First Amazon Warehouse Worker Dies From Coronavirus

Amazon has reported the known coronavirus death among its workforce, the company confirmed Tuesday. The employee worked as an operations manager at a fulfillment center in Southern California and died of the virus on March 31, The Hill reports. Business Insider was the first to report the death, which comes as Amazon employees speak out against what they call unsafe working conditions amid the pandemic.

"We are saddened by the passing of a member of our management team in Hawthorne, California," Kristen Kish, a spokesperson for the online retailer, said in a statement to the outlet. "His family and loved ones are in our thoughts, and we are supporting his fellow colleagues."

At this time, it is unclear when or where the employee contracted the virus. When he was last on-site on March 6, he had not exhibited any symptoms, Amazon explained. The employee traveled on an out-of-country vacation from March 7 to March 20. He began to feel unwell upon his return and did not return to work at the Amazon facility.

As GeekWire notes, the Hawthorne facility where the employee worked is among the warehouses that have experienced coronavirus outbreaks among employees. The Washington Post reports that workers in at least 74 Amazon warehouses across the country have tested positive for the virus. The growing number of cases has been cause for concern for many employees, who have been vocal about the working conditions. Some have even staged strikes.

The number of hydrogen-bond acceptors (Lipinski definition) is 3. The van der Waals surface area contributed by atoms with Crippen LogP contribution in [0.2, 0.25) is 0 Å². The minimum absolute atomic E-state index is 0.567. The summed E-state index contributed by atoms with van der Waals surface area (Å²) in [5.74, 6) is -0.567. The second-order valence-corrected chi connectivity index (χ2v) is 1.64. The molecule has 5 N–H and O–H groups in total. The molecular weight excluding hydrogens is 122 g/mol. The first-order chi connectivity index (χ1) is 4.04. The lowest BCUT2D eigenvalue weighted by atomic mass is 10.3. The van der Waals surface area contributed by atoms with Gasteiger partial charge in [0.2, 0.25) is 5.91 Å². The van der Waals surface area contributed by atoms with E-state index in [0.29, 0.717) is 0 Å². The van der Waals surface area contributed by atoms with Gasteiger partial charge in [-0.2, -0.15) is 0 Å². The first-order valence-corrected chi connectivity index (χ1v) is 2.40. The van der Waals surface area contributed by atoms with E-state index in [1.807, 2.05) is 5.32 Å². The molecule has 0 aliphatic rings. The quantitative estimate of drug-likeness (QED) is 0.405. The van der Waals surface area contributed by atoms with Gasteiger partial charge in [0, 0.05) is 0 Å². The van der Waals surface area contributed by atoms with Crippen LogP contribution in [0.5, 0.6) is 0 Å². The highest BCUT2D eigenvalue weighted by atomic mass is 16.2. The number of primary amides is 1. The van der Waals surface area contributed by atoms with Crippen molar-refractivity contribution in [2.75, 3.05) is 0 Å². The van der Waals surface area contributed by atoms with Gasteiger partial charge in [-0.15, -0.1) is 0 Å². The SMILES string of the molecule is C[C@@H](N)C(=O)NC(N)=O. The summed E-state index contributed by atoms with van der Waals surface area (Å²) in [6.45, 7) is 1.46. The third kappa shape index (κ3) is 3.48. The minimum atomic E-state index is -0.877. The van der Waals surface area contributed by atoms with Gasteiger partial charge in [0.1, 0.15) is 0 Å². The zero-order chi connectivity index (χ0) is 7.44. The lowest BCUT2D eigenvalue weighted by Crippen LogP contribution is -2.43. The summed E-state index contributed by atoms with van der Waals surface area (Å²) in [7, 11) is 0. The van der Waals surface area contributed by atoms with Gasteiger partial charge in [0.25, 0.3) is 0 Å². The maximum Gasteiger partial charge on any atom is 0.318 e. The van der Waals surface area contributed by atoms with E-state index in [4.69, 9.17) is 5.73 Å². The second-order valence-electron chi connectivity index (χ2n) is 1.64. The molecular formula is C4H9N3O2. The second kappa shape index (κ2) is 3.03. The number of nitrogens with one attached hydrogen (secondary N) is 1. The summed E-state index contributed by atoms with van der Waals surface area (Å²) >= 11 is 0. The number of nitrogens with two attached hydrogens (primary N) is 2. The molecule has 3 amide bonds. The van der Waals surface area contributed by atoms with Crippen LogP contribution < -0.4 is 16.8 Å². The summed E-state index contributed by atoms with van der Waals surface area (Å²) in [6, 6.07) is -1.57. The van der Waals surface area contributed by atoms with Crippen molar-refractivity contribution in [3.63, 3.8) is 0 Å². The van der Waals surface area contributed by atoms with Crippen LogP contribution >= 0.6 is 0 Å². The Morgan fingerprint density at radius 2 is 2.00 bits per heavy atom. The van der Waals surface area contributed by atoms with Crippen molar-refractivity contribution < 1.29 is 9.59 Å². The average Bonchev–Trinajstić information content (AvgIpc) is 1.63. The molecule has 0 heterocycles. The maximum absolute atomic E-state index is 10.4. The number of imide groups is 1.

"We're very low on masks, we don't have the proper gloves, all we want is for the building to be closed and professionally sanitized," Chris Smalls, management assistant at the company's Staten Island warehouse and lead organizer of one strike, told NBC's Sam Brock the Today show. "I'm afraid to go to work."


Calling the allegations "simply unfounded," Amazon later fired Smalls. His termination was followed two weeks later by the termination of three other employees who had criticized the company for remaining open. A spokesperson said that they felt the need to take such extreme action after those workers continually "violated" company policies. In a recent blog post, the company also said they remained committed to providing safe working conditions.

"Our top concern is ensuring the health and safety of our employees. We made over 150 process updates to help protect employees — from enhanced cleaning and social distancing measures to piloting new efforts like using disinfectant fog in our New York fulfillment center," the company wrote.